SNOW HILL – County elected officials will wait to choose a construction company for an eagerly anticipated trash transfer station in Bishopville until after the fiscal year 2010 (FY10) budget is struck in early June, saying that now might not be the time to build.
The lowest bidder proposed a $415,000 price tag to build the Bishopville transfer station. The county would also have to spend another $100,000 for compactors and roll-off containers for the station.
Funding for the new transfer station would be drawn from the Solid Waste Enterprise Fund, not Worcester County’s general fund.
“Now, with the financial implications, I think the commissioners need to look hard and decide if it’s the right time,” said Public Works Director John Tustin on Tuesday.
“I agree we not vote on the bid price today because I am concerned about our budget and if it’s feasible to fund this at this time,” said Commissioner Linda Busick, who represents the Bishopville area.
The commissioners decided by consensus to wait on bid awards. Tustin said he would speak to bidders and ask if they will hold their bids at the same price beyond the original deadline.
Busick suggested adding recycling containers used at Bishopville Park to the site intended for the new transfer station before construction.
“The residents of Bishopville have been eagerly awaiting this recycling center,” Busick said.
Concerns over the budget have become so strong that Busick asked Tustin to explore whether some of the work items, such as planting of shrubs and trees, could be dealt with in house. She also wondered whether the site needed nine light poles, costing $1,800 each, if the station were only open during the day.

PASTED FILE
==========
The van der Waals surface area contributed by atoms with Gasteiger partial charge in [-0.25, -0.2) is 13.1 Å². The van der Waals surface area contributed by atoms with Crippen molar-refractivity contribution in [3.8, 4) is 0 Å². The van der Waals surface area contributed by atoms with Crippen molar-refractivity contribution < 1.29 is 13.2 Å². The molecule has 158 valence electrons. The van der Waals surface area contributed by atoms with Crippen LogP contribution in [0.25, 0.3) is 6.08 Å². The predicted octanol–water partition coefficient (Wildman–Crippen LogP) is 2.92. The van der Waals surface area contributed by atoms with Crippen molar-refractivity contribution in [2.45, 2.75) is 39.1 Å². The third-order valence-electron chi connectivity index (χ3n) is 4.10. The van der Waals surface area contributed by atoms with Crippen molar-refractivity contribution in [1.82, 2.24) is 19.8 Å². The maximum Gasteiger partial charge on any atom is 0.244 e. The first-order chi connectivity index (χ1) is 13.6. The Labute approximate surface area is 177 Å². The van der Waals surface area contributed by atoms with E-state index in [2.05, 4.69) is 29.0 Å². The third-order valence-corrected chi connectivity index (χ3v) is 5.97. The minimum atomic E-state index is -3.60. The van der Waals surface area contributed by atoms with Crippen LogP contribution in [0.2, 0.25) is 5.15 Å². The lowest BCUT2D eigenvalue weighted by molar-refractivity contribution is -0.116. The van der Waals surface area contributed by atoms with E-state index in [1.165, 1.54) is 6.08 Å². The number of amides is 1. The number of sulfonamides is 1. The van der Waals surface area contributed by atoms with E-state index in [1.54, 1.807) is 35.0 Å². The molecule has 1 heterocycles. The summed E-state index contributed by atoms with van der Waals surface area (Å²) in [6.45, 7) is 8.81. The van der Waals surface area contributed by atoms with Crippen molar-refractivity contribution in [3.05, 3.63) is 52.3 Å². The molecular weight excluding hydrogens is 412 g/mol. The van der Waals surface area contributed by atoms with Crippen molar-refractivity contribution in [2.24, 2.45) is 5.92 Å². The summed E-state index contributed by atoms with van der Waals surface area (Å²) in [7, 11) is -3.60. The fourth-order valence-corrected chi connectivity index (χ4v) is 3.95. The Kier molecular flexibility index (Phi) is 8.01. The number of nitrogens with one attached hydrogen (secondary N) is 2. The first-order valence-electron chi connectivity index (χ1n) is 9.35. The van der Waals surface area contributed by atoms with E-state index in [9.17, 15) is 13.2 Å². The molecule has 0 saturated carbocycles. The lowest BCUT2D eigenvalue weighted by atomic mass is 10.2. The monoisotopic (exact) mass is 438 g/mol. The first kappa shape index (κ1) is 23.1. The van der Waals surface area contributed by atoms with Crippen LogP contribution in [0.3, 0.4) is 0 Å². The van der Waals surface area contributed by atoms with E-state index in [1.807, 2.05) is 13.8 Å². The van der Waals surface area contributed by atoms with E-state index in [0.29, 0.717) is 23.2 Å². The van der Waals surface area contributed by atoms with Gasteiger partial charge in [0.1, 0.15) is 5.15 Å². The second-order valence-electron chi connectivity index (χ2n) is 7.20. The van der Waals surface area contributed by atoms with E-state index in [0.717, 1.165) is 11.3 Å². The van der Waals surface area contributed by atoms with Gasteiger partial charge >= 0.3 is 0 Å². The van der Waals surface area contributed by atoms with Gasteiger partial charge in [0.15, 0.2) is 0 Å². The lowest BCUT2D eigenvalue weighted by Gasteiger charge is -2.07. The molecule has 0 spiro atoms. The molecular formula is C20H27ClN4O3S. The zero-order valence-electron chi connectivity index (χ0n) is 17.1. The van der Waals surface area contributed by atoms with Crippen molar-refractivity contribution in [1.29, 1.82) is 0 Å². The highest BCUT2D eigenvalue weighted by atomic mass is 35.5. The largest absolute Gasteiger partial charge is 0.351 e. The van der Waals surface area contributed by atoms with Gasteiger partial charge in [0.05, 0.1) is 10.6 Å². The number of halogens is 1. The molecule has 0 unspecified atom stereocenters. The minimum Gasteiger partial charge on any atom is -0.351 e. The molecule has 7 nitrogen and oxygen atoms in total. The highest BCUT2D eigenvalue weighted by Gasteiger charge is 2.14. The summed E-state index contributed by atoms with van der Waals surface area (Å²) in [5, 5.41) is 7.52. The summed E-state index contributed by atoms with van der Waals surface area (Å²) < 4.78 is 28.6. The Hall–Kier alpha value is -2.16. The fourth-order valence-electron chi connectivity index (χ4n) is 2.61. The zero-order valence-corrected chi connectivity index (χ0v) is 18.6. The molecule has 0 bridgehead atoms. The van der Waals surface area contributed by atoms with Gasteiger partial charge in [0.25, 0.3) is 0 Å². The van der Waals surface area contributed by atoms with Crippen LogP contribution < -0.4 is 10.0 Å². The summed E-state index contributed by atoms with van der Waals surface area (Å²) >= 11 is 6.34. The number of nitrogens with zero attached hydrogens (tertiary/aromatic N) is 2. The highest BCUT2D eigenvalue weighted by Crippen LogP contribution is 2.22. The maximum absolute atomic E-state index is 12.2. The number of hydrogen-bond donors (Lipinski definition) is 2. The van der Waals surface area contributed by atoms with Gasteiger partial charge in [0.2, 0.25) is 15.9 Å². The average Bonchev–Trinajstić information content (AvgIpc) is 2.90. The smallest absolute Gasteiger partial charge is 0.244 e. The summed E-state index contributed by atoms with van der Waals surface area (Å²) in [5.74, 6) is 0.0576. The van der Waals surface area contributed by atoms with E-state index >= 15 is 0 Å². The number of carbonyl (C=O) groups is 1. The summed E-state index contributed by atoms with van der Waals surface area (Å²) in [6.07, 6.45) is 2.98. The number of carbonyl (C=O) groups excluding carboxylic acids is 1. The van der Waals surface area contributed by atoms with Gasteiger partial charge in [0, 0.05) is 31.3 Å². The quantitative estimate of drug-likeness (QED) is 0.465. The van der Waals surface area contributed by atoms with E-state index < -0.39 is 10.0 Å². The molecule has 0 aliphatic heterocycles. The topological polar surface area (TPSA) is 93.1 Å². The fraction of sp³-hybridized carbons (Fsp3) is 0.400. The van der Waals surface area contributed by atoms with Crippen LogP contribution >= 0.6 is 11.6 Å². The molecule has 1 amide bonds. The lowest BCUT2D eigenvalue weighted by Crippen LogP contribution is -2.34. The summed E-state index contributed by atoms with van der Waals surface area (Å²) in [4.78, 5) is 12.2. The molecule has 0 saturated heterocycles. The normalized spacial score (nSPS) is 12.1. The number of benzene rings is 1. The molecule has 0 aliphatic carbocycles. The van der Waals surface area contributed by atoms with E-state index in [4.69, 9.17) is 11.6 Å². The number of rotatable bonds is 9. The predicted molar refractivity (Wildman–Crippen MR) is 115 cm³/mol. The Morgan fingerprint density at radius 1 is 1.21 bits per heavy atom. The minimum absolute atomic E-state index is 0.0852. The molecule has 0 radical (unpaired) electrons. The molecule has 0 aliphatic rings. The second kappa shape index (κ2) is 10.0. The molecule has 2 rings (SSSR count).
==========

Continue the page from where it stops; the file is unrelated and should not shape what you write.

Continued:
The lights are for overnight security, said Tustin, but could be installed in house when the work is done.
“I think we could use some cost-saving measures and even scale back the project,” said Busick.
Tustin also pointed out that the lowest bidder, A. P. Croll and Son, is a Delaware-based company, which uses many Delaware-based contractors. The commissioners have expressed an interest in steering work to Worcester County-based contractors. The lowest bid from a county company was $481,000 from Hegarty and Associates of Berlin.
“I would like to see jobs going to our Worcester County people,” said Commissioner Judy Boggs.
“Not at a cost of $66,000,” said Commission President Louise Gulyas.
The transfer station has only been postponed, not eliminated.
“There’s very little done in the northern district. This is one of those things I want to see carried out,” said Busick.
At Tuesday’s meeting, the commissioners also questioned $5,500 for the Board of Elections director and deputy director to travel to San Diego to attend a class required for certification.
The training is only available in San Diego, said Elections Director Patty Jackson. Most of the funding would come from money budgeted but unused in the current budget.
“I have a real problem simply because we voted to not have any out-of-state travel,” said Gulyas.
While the state requires certification, it is not clear whether both Jackson and her deputy must be certified or whether one person only needs the credential.
The commissioners voted 5-2 to approve the travel request, with Gulyas and Boggs against it.